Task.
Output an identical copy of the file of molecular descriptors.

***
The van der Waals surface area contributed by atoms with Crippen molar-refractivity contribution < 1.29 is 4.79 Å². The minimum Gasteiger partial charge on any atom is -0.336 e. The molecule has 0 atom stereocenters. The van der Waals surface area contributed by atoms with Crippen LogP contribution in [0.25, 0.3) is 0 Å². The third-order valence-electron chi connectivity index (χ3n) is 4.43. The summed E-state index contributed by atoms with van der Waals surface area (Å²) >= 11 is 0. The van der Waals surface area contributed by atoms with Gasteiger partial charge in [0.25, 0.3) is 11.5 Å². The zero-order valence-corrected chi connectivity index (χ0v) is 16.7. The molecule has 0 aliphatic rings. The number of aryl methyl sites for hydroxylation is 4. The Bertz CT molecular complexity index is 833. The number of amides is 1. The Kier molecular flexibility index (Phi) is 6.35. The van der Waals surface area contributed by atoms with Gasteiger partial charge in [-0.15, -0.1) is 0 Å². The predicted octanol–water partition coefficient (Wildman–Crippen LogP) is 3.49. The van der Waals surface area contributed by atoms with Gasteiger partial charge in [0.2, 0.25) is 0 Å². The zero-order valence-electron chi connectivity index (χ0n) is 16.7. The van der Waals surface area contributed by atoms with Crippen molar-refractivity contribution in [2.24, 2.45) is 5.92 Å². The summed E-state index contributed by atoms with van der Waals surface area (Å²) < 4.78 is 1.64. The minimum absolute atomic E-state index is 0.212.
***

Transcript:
The van der Waals surface area contributed by atoms with Crippen molar-refractivity contribution < 1.29 is 4.79 Å². The minimum Gasteiger partial charge on any atom is -0.336 e. The molecule has 0 atom stereocenters. The van der Waals surface area contributed by atoms with Crippen LogP contribution in [0.25, 0.3) is 0 Å². The third-order valence-electron chi connectivity index (χ3n) is 4.43. The summed E-state index contributed by atoms with van der Waals surface area (Å²) >= 11 is 0. The van der Waals surface area contributed by atoms with Gasteiger partial charge in [0.25, 0.3) is 11.5 Å². The zero-order valence-corrected chi connectivity index (χ0v) is 16.7. The molecule has 0 aliphatic rings. The number of aryl methyl sites for hydroxylation is 4. The Bertz CT molecular complexity index is 833. The number of amides is 1. The Kier molecular flexibility index (Phi) is 6.35. The van der Waals surface area contributed by atoms with Gasteiger partial charge in [-0.15, -0.1) is 0 Å². The predicted octanol–water partition coefficient (Wildman–Crippen LogP) is 3.49. The van der Waals surface area contributed by atoms with Gasteiger partial charge in [0.2, 0.25) is 0 Å². The zero-order valence-electron chi connectivity index (χ0n) is 16.7. The van der Waals surface area contributed by atoms with Crippen molar-refractivity contribution in [2.24, 2.45) is 5.92 Å². The summed E-state index contributed by atoms with van der Waals surface area (Å²) < 4.78 is 1.64. The minimum absolute atomic E-state index is 0.212.